- ENTRY AND EXIT REQUIREMENTS:
A valid U.S. passport is required to enter and depart
Peru. Tourists must also provide evidence of return
or onward travel. U.S. citizens do not need a visa for
a tourist stay of 90 days or less. U.S. citizens remaining
in Peru more than 90 days must pay a monthly fee to
extend their visa for up to three additional months,
for a total of six months. U.S. citizens, including
children, who remain in Peru over six months without
obtaining a residence visa will have to pay a fine in
order to depart Peru. Visitors for other than tourist
or family visit purposes must obtain a Peruvian visa
in advance. Business visitors should ascertain the tax
and exit regulations that apply to the specific visa
that they are granted. U.S. citizens whose passports
are lost or stolen in Peru must obtain a new passport
and present it, together with a police report of the
loss or theft, to the main immigration office in the
capital city of Lima to obtain permission to depart.
An airport tax of $25 per person must be paid in U.S.
currency when departing Peru. There is also a small
airport fee for domestic flights. For further information
regarding entry requirements, travelers should contact
the Peruvian Embassy at 1625 Massachusetts Avenue, NW,
Suite 605, Washington, DC 20036; telephone (202) 462-1084
or 462-1085; Internet http://www.peruemb.org; or the
Peruvian Consulate in Chicago, Houston, Los Angeles,
Miami, New York, Patterson (NJ), San Francisco, or San
Peru is a varied and diverse country due to the climatic,
natural and cultural diversity of its regions. It is
1,554 miles (2,500 km) long, and has 3 natural regions:
Coast, Mountains ( sierra ) and Jungle.
The Mountains (Machu Picchu,
Cusco, Puno, Titicaca Lake)
Mid April - October. This
period is the dry season, with hot, dry days (20-25°C)
and cold, dry nights, often hovering just above freezing,
particularly in June and July. May is perhaps the best
month with the countryside exceptionally lush, yet with
superb views and fine weather. You'll find the flowers
in full bloom, the grass green and the streams full.
Peru's peak season is from June to September. You'll
find Cusco a pretty cosmopolitan city with tourists
from all over the globe converging on Machu Picchu.
The famous pageant of Inti
Raymi, the Inca festival of the winter solstice
(24 June) draws thousands of visitors to Cusco, so its
best to arrive early or make hotel reservations in advance.
November - Mid April This
is the wet season with most rain in January and February.
It's usually clear and dry most mornings with outbursts
of heavy rain in the afternoons. The daily temperatures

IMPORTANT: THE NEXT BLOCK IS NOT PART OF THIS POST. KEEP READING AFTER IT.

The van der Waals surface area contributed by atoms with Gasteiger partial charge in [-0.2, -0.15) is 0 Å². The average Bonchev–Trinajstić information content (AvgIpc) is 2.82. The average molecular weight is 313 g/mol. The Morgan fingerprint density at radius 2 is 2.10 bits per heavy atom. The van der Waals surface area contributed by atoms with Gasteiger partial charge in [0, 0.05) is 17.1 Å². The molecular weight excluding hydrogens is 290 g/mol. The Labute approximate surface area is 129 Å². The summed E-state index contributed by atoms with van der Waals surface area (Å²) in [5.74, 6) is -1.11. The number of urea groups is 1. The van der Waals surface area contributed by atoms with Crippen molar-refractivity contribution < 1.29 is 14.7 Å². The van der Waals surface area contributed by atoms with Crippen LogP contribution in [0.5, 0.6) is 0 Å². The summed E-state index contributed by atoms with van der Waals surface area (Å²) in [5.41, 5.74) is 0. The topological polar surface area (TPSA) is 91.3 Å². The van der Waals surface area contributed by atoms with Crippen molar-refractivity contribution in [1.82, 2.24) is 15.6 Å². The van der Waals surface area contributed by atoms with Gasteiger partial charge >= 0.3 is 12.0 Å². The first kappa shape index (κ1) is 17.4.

are typically 18°C with only a small drop at night,
15°C.The Inca Trail is much less crowded during this
period and there's a more abundant fresh water supply,
but of course be well equipped for the rain. You'll
also find some roads may become impassable particularly
when trying to visit villages off the beaten track.
Many of Peru's major festivals such as Carnival and
Easter Week take place during this period.
The Coast. ( Lima, Trujillo,
December - April
is summertime on the coast where the weather is hot
and dry and ideal for swimming and getting a tan. Temperatures
on average range from 25 - 35°C.
May - November From May
to November the temperature drops a bit and you'll find
blankets of sea mist engulfing the coast from the south
right up to about 200 km north of Lima. At this time
of year only the northern beaches near Tumbes are warm
enough to provide pleasant swimming.
The Jungle ( Puerto Maldonado
, Iquitos )
April - October This is
the 'dry' season with daily temperatures averaging 30-35°C.
However cold fronts from the South Atlantic are common
when the temperatures can drop to 15°C during the day
and 13°C at night. The dry season is the best time to
visit the jungle regions … there are fewer mosquitoes
and the rivers are low, exposing the beaches. It's also
a good time to see nesting and to view the animals at
close range, as they stay close to the rivers and are
more easily seen. November - March
This is the wet season, hot and humid, when you can
expect heavy rain at anytime. It only rains for a few
hours at a time, so it's not enough to spoil your trip.
Wellington boots are a must though, as some of the jungle
trails can become small rivers.
Assuming that you are not going into the Amazon tributaries,
the altitudes experienced in the Andes may have an adverse
effect on you if you are not used to such heights. A
visit to your physician prior to coming to Perú is recommended.
Diamox is a good medication for altitude sickness. You
may also want to discuss with your physician other medications
such as antibiotics to take along with you as well as
the following immunizations:
" Hepatitis A
One recommendation for visitors is to drink bottled
water only even for things such as brushing your teeth.
One observation regarding Perú is the unavailability
of toilet paper in almost all public places. Major hotels
and most restaurants will have some, but do not be surprised
to go into a public bathroom, such as at Machu Picchu,
and find that toilet paper is either unavailable or
available only for sale. Bring an ample amount of tissues
that you can take around with you on your journeys.
If you are going into the Amazon tributaries, it is
recommended that you let your physician know beforehand.
A current yellow fever vaccination is a must ( you will
be required to show it to the Health Ministry representatives),